This fall, as Republicans on the campaign trail sought to recapture control of the Senate, candidates far and wide pledged to end gridlock in DC. Productivity was their mantra. Or at least it was their consultant-burnished catchphrase.
But when Senate control switches, strange things happen. Take ceiling tiles.
In early 2001, when suddenly and unexpectedly the Senate flipped to a slim one-seat Democratic majority, for a brief period it was all ceiling tiles all the time for me.
Thrust into power, what did Democratic Senate Judiciary Committee staffers (of whom I was one) immediately turn to? If you guessed the Constitution, fighting crime, expanding civil rights, or reforming immigration, you would be wrong. In fact, we spent more than a week going down a rabbit hole in an all out war with Republican staffers over office space allocation.
Hence the ceiling tiles. Turns out, ceiling tiles are an easy way to measure square footage in an office suite. One day, I came back to my office to find a bipartisan group of staffers counting ceiling tiles and studiously recording their findings.
As I stood in my office watching this meticulous effort to quantify and administer staff space allocation, one thought kept going through my mind. “You have got to be kidding me. Is this what any of us came to Washington work on?”
We can expect more nonsense like this in early 2015. For, committees, once the workhorses of the Senate and House, the nurseries for legislative functionality, now are too often partisan bear pits.
Committee work has ground largely to a halt: neither the State nor Justice Departments have been authorized in years. Oversight of the Department of Health and Human Services or the EPA is limited to ritualized hearings. Most committees are stalled processing nominees for posts in the Administration, and those nominees who do pass committee are blocked on the floor.
To be sure many committees still do yeoman’s work. Numerous staffers are working mightily to do the right thing. But too much of today’s congressional committee activity is squirrely or has gone feral.
It is difficult to fully diagnose why the committee structure has lost its mojo. But I assert that we need it back. We need it because committees are the best way to oversee the executive branch. And when they function well, committees become fora for bipartisan consensus on critical issues.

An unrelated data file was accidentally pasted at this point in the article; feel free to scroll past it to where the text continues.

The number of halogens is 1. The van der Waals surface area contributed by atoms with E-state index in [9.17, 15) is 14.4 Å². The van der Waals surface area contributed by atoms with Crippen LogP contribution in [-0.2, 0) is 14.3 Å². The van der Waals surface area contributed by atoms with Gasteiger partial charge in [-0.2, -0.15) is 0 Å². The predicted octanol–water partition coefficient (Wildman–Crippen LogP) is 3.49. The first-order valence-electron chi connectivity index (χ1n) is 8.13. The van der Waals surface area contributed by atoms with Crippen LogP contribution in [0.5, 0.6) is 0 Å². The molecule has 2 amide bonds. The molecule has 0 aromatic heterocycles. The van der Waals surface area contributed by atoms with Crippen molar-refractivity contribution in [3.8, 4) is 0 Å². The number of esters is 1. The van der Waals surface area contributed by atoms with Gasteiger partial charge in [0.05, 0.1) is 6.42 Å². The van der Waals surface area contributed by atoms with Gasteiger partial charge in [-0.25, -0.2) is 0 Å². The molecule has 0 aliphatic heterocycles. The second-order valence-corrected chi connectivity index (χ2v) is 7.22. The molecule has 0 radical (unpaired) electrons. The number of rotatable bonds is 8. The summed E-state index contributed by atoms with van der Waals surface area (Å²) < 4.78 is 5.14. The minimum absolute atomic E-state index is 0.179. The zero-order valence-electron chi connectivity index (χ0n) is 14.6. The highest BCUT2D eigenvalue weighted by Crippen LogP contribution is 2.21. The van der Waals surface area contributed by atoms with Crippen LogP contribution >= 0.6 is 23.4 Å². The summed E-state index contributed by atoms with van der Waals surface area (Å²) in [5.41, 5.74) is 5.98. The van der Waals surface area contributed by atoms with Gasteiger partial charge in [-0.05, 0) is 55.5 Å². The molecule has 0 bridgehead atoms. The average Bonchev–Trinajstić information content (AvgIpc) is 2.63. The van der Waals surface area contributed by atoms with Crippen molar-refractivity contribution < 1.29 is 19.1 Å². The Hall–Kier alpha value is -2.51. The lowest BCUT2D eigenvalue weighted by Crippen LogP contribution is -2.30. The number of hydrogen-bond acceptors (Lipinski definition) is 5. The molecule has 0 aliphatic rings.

It’s true committees can fail to flourish no matter how we structure them. And well-run committees cannot solve all our dysfunction. But let’s start here, maybe?
I’ve got some commonsense proposals for committee reform that might help. All of them are debatable, and not a one is a magic bullet. (Also, I’m limiting myself to Senate committees since the House in general is so hostile to bipartisanship that it frankly needs much, much more than committee reform).
So, with those caveats, some ideas worth debate:
- Each committee should be required to appoint a professional, non-partisan staff plus staff director dedicated to oversight. At the beginning of each Congress, the Chairman and Ranking Member of the committee would have to sign off on that staff before any funds are dispersed to run the committee.
- The number of majority party to minority party committee members should never differ by more than one. This has the effect of increasing minority power on the committees as the minority always has the chance to peel off one member of the majority party and thereby win a committee vote.
- No Senator should be able to serve on more than two committees. No exceptions. No loopholes. This might allow Senators to focus on a few issues rather than hopping around from committee to committee. (I would also limit subcommittee membership).
- Senators’ membership on committees should be term limited to ten years. Too often Senators suffer from agency or issue capture on committees. This might limit the effect.
- Staffer pay rates and overall committee funding needs to be increased. In the last 20 years, the number of committee staffers has declined. In an era of increasing legal and information complexity, this decline is a form of governance malpractice. Moreover, their pay, while certainly generous compared with average Americans, is low compared to their earning potential and skill set. We need to retain committed, educated staffers to do the job right.
And finally, I think committees need a carrot to encourage bipartisan consensus on critical legislation. The best carrot is making sure committee legislation gets passed by the full Senate. So, I propose that any piece of legislation voted out of committee with 80 percent or more of the committee members in favor, should be expedited for passage on the floor of the Senate. A cloture vote (to stop a filibuster) should be guaranteed within four hours of the legislation being called up on the floor. And post-cloture debate should be limited to ten hours.
This is slightly technical stuff. And I’m happy to rattle on about it in even more detail than above. The devil is in the details after all. But the general idea is that bills that come out of committee with large, bipartisan margins should have a presumption of passage. Today, given filibuster rules, they do not since even one Senator can utterly gum up the works. (This idea possibly should be applied to executive and judicial branch appointments).
With Republicans poised to take control of the Senate in 2015, they have the opportunity to change the rules for the better. I hope they do because I am so over ceiling tiles.
The views expressed are the author’s own and not necessarily those of the Brennan Center for Justice.
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